Sinning Willfully

Hebrews 10: 26 – 31

Again and again the writer of this great book brings into perspective the message to the Jews, knowing that he had different categories of people in his audience. There were Believing Jews who had converted from Judaism (abandoning the ceremonies, rituals and traditions in accessing God) and there were also other Jews who had not converted to Christianity through the believing of the Gospel message presented. The writer did not fail to address each group appropriately and without mixing them up.

To the Jews who had believed, the writer advised in simple terms that, “Birds of the same feather must flock together.” He said, “And so, dear brothers and sisters, we can boldly enter heaven’s Most Holy Place because of the blood of Jesus. By His death, Jesus opened a new and life-giving way through the curtain into the Most Holy Place. And since we have a great High Priest who rules over God’s house, let us go right into the presence of God with sincere hearts fully trusting Him. For our guilty consciences have been sprinkled with Christ’s blood to make us clean, and our bodies have been washed with pure water. Let us hold tightly without wavering to the hope we affirm, for God can be trusted to keep His promise. Let us think of ways to motivate one another to acts of love and good works. And let us not neglect our meeting together, as some people do, but encourage one another, especially now that the day of His return is drawing near.”

Then he moves on to speak to the Jews who had not yet acquiesced or responded to the message of the Gospel and for the first time he warns them against rejecting the message of the Gospel. He described his message as “sinning willfully”. In the context of this chapter and the preceding chapters of the book, sinning willfully actually refers to the neglect of the message; the refusal to move away from what they were used to, into what the plan of God is; the turning of their backs on what has been presented.

For the first ten chapters of the book, the writer dealt only with the issue of Salvation; the plan of God to move from Judaism which was only a pattern, into the real figure, embodied in Christ – who became our perfect sacrifice. He discussed extensively on this issue of Salvation comparing the real (Christ) with the copy (Old Testament) and how they must make a shift from the Old to the New as elicited in the grand plan of God.

“Sinning Willfully” deals with the Jews, who had heard the Gospel in its presentation (and as described in Chapter Six, they were described as people who had seen the light, gotten a taste of heaven and been part of the work of the Holy Spirit, once they had personally experienced the sheer goodness of God’s Word and the powers) and still refused to accept Christ as Lord and Savior. The excuse for not accepting Christ as Lord and Savior was the absence of the knowledge of the truth; once the knowledge of the truth is heard, two things can happen, its either you accept or reject it.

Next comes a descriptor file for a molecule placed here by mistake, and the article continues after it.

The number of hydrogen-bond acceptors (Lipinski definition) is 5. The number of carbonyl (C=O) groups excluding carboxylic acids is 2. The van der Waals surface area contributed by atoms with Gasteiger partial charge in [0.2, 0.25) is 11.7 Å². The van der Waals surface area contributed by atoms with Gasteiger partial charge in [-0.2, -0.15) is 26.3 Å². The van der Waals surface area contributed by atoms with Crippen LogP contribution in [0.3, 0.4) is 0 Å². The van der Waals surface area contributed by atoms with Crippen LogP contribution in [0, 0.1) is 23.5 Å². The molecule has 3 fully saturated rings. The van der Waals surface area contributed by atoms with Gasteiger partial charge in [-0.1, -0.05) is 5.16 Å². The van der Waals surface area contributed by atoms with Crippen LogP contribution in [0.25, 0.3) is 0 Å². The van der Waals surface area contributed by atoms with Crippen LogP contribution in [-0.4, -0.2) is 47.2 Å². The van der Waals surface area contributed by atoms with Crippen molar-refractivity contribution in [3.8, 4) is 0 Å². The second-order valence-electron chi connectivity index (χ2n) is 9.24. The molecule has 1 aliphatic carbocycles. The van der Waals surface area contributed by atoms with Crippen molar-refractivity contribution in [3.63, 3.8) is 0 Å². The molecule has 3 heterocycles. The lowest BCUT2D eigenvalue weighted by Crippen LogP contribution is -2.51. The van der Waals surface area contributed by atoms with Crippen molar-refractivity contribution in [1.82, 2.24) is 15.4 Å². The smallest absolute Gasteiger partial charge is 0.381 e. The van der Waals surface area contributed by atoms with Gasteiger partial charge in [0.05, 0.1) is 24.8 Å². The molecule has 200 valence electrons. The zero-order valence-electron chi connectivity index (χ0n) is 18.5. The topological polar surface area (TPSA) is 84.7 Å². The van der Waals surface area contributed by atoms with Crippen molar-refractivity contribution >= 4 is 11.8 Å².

Once you reject the sacrifice for Sin, there is absolutely nothing one can do to remove or cover Sin. Once Sin remains, the wages will eventually be death again and again. This was a serious one coming from the writer about the consequence of rejecting the message of the Gospel. Like the writer said in Chapter Six again, “Parched ground that soaks up the rain and then produces an abundance of carrots and corn for its gardener gets God’s “Well done!” But if it produces weeds and thistles, it’s more likely to get cussed out. Fields like that are burnt, not harvested.”

The consequence is the terrible expectation of God’s judgment and the raging fire that will consume His enemies. For the first time the writer talks about Hell…just like Jesus said, the one who does not believe is already condemned; only those that call upon the name of the Lord would be saved. Apostle Paul in the simplest of terms said “Anyone who trusts in Him will never be disgraced.” Jews and Gentiles are the same in this respect. They have the same Lord, who gives generously to all who call on Him; for everyone who calls on the name of the Lord will be saved.

The writer also reminded his audience of the consequence of breaking the Laws of Moses in the Old Covenant. The Law was followed to the letter; no one was above the Law. Remember the woman that was caught in adultery; she was dragged to Jesus and the people wanted the Law of Moses to take effect by stoning her to death. If Jesus did not come, the Jews would have been under the same Law of Moses today. The intention of the writer was to make the people (unbelieving Jews) understand that God says what He means and also means what He says.

If that could happen in the Old Testament, then one can begin to imagine how much worse the punishment will be for those who have trampled on the Son of God, and have treated the blood of the covenant, which made us holy, as if it were common and unholy, and have insulted and disdained the Holy Spirit who brings God’s mercy to us.

Vengeance is mine, says the Lord.

“Men by their sins have forfeited all claims upon God; they deserve to perish for their sins – and if they all do so, they have no ground for complaint. When God asked Adam, “Where art thou?” man must be lost. We are said by common talk to be in a state of probation, but that is not true: we are all in a state of present condemnation, if we are not in Christ Jesus.” – C.H Spurgeon.

Keep it right here and be refreshed.



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